2. Sub-national accounting: Countries are debating whether compensation for REDD+ activities could be given for an interim period at a sub-national (e.g. state and provincial) level, as opposed to the preferred national level.  Allowing sub-national crediting would benefit countries that need a few years to establish a national REDD+ accounting system, thus allowing forest conservation while those countries get a national system in place.
  3. Social and environmental safeguards: The REDD+ text includes numerous protections for the environment and for the people who will be affected by REDD+ policies.  Negotiators will be debating whether to mandate or just recommend these safeguards, which include:
    • Social safeguards: Protections for communities affected by REDD+ activities, for example making sure countries putting REDD+ policies in place consult properly with local communities and stakeholders.  Most basic safeguards are in place, but negotiators must decide how long they should remain in place.
    • Environmental safeguards: Protections to ensure the environmental integrity of REDD+ activities, for example making sure there are no loop holes that would allow payment for forests to be cut down and then replanted with new plantations.
  4. Finance: Simply put, for REDD+ policies to work and be sustainable, REDD+ must use the sustainable and large-scale funding that markets can generate.  Negotiators will be discussing whether to allow both market and non-market (e.g. public finance money from governments) funds.

There is widespread agreement on the basic core elements on REDD+, and with only these four issues still left unresolved, the stage is set for a REDD+ decision to come out of Cancún.

Beyond REDD+, countries in Cancún (including the United States) are looking for a “balanced” decision – meaning additional decisions in other areas of the global treaty like finance; measurement, reporting and verification (MRV); and land-use and forestry (read more in our Policies to Watch post).

So, now it’s up to the ministers here this week to make these final decisions — and the earlier, the better.  The sooner they can agree on REDD+, the more time the ministers can spend on the other issues that require more negotiations to produce a balanced package in Cancún.

This is part of a series from EDF’s experts, who are blogging regularly from the U.N. climate conference in Cancún on EDF’s Climate Talks blog.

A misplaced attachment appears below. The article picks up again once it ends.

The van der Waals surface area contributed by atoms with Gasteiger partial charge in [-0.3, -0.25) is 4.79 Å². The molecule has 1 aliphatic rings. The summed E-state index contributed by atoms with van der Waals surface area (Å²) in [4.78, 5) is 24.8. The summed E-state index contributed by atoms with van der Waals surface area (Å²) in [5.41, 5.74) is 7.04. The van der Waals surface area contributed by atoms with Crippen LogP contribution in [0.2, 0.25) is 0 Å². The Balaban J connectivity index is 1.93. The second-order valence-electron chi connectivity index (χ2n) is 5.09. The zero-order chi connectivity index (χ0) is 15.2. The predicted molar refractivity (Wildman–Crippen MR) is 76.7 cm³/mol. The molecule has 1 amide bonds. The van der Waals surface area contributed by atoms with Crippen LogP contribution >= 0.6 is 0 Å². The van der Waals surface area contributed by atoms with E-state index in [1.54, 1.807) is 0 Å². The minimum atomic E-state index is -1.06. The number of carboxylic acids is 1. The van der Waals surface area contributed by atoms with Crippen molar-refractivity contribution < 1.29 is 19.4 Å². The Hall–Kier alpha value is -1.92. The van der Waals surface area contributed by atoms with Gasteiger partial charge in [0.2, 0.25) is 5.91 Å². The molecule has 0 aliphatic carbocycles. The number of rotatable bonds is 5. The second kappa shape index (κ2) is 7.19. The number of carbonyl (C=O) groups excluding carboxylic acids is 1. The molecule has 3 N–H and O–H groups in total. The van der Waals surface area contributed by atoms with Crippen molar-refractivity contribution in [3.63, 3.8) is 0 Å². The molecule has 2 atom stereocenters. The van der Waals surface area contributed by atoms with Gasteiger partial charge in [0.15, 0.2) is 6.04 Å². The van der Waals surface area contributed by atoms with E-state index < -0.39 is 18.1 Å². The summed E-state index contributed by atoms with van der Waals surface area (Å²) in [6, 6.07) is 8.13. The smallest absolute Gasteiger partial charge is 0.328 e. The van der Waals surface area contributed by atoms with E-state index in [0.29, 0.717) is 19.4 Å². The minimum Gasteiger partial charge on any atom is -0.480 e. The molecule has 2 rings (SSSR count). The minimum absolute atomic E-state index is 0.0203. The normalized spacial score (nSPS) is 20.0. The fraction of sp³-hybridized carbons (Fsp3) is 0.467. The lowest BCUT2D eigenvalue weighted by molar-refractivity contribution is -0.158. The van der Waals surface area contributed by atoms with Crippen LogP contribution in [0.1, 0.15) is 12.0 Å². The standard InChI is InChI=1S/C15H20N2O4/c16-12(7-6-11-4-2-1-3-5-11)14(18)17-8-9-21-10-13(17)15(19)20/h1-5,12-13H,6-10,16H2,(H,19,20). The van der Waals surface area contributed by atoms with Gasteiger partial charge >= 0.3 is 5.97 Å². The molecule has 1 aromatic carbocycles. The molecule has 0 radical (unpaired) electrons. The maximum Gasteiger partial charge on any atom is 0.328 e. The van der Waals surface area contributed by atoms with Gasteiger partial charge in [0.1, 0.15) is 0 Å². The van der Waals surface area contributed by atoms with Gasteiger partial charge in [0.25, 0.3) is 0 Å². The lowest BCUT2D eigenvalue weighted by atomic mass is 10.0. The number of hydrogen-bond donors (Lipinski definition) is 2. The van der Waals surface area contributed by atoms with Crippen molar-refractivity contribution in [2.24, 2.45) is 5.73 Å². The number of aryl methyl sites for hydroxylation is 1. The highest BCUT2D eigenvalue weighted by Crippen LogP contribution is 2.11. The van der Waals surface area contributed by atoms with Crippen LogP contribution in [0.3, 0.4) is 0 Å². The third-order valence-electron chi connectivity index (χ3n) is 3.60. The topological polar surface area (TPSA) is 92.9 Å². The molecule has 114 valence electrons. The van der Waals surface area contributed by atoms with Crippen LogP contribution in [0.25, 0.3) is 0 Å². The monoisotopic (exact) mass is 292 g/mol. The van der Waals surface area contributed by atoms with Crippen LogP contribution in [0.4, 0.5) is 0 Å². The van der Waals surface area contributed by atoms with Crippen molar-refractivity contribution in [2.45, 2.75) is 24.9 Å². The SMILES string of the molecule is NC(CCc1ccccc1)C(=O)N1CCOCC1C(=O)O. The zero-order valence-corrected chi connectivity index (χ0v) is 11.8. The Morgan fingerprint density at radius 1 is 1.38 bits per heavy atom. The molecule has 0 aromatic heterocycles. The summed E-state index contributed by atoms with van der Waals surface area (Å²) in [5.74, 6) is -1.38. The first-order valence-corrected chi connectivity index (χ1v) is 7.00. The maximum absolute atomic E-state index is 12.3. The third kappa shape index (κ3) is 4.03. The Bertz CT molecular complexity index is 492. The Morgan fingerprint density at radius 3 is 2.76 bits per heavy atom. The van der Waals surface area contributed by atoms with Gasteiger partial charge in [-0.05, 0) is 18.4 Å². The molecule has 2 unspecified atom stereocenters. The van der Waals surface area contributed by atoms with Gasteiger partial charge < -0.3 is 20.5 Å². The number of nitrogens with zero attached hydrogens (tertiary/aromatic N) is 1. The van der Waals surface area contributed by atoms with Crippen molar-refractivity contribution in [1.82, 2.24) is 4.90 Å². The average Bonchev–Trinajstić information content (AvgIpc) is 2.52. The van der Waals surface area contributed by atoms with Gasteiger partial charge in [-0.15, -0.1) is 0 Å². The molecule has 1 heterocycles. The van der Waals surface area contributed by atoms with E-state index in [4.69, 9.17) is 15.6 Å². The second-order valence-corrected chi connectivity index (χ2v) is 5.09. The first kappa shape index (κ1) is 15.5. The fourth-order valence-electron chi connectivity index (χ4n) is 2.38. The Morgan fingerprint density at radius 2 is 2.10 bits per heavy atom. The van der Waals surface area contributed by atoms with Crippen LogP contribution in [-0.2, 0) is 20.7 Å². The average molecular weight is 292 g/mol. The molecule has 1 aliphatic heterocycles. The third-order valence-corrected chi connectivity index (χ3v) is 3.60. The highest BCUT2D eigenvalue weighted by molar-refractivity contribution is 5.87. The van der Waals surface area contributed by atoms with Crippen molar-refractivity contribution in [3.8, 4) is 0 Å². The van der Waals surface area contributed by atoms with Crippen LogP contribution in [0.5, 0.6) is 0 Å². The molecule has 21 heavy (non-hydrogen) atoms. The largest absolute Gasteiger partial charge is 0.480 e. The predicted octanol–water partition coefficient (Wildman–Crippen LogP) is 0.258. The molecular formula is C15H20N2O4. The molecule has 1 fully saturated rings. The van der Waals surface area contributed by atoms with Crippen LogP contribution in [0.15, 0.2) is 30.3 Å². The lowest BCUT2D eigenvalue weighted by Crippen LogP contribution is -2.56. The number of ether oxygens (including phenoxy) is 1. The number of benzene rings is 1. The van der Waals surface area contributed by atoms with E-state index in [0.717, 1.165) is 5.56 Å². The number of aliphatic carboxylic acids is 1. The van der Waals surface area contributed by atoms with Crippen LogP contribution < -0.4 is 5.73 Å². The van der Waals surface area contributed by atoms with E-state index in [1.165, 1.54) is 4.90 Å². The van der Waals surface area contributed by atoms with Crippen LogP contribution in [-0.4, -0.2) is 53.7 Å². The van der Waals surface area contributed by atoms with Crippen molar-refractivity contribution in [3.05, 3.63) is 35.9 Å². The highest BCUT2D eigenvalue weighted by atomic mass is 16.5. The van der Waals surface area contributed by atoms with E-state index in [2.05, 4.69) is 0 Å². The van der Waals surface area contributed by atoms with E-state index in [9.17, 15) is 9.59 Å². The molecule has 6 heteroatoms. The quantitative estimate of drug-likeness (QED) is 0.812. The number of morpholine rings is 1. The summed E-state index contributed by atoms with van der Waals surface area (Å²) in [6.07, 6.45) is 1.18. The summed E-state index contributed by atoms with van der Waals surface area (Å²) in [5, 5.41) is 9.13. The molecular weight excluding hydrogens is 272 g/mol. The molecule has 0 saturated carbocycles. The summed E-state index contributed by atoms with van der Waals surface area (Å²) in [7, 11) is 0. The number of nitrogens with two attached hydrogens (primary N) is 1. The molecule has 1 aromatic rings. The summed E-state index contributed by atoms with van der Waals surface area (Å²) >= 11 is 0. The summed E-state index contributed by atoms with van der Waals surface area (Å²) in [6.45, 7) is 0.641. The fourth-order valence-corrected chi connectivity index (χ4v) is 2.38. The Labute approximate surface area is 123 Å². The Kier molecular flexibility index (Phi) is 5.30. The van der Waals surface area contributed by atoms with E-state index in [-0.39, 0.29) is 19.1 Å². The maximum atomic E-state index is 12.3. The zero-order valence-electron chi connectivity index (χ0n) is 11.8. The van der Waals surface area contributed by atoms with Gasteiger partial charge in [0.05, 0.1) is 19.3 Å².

Posted in News, REDD+, UN negotiations / 1 Response

Enviro groups criticize REDD+ Partnership’s “unacceptable” exclusion of civil society

EDF’s REDD intern Martina Car contributed to this post.

While EDF welcomed the agreement among 50 countries to collaborate in the global effort to reduce emissions from deforestation and forest degradation (REDD+) established during May’s Oslo Climate Conference, the REDD+ Partnership got off to a disappointing start this week after deeply inadequate steps were taken to include stakeholders in the Brazil meeting.

The REDD+ Partnership meetings are intended to bring together governments, private sector and civil society groups – including indigenous peoples and non-governmental organizations – to make important decisions about the world’s forests.

However, the Partnership, co-chaired by Japan and Papua New Guinea, waited until one week before its first-ever meeting to invite civil society groups. Given the short amount of time to make travel arrangements and jointly strategize on policy recommendations, representatives from wide-ranging sectors of civil society – especially delegates from developing nations and spokesmen from indigenous communities – found it impossible to attend the meeting.

Too little notice is “unacceptable”

In response to this failure to include stakeholders in the important REDD decision-making process, NGOs across the political spectrum sent letters of protest to the chairs of the Partnership; thirty-six NGOs boycotted the meeting altogether.

EDF joined a number of other environmental groups to express concern about the way civil society had been excluded.  In a letter to the participants in the REDD+ Partnership, environmental groups wrote:

We… find the arrangements for this meeting to be inconsistent with the goals of the Partnership, in particular its stated principle to ‘be inclusive of all committed countries as well as representatives of relevant stakeholders including indigenous peoples, local communities, civil society and the private sector.’  The process for engaging stakeholders in the [Brazil] meeting is unacceptable.

The groups also urged governments to postpone any decisions until there is a legitimate and workable consultation process in place.

Transparency and coordination crucial for next meeting